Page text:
Hildisvini, (Old Norse Hildisvíni "fighting pig"), in Norse mythology is a boar used by the goddess Freya as a mount. It has golden bristles and was created by the dwarves Dain and Nabbi.
Only the Hyndla song, the Hyndlulióð, tells about him. There it is also suggested that Hildisvini could be merely the boar form of the hero Ottar, with whom Freya has entered into a relationship.
Freya's boar is very reminiscent of her brother Freyr's boar named Gullinborsti. Both have a boar as a means of transportation, both animals have golden bristles and were created by dwarves. It seems that the poet of the song Hyndlulióð had Gullinborsti in mind when he wrote the verses about Hildisvini.
Additionally, in Norse mythology there was an almost identical helmet named Hildisvin, which may well have been familiar to the poet of Hyndlulióð, perhaps even through the Prose Edda, which predates his song.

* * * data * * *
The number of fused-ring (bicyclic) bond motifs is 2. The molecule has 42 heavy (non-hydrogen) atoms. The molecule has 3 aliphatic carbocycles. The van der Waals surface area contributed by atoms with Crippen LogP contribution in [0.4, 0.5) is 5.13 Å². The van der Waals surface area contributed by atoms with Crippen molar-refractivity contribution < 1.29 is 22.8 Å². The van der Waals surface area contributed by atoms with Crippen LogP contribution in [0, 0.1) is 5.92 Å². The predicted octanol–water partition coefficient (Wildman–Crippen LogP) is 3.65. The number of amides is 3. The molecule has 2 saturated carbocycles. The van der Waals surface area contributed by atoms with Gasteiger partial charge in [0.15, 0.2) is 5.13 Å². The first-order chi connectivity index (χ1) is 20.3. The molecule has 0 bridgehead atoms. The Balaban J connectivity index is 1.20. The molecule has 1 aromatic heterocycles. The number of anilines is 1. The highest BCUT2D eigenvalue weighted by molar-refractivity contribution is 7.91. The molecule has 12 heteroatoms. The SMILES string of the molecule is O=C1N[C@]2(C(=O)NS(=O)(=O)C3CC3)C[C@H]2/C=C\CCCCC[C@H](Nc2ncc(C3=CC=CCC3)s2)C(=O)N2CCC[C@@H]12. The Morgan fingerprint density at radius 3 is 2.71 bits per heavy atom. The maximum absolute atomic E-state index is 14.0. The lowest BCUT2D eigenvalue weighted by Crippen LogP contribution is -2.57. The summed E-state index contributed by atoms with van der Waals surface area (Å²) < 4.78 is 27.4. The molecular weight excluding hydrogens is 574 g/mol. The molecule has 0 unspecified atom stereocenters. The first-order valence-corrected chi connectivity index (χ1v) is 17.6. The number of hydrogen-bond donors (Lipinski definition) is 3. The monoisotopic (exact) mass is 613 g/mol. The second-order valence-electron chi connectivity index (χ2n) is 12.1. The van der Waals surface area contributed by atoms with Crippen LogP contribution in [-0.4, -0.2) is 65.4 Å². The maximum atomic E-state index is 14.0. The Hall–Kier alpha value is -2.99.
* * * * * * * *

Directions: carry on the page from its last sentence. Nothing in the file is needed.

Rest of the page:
The name of the helmet suggests that the crest represented a boar. According to the Prose Edda, the helmet was worn by the Norwegian king Áli in battle with the Swedish king Aðils.
According to another, and more probable tradition of the English epic Beowulf, Áli was the orphan of Aðils and not Norwegian, but Swedish king before Aðils took the throne.
The boar helmet thus apparently embodies a sacred symbol of the Swedish royal house, who saw themselves as descendants of Freyr, from which a close relationship to the goddess Freya follows.
Nevertheless, it is possible that a boar was regarded as Freya's animal, since she also bore the epithet Sýr "sow".
The hero Ottar could go back to a historical person who lived at the royal court in medieval Norway.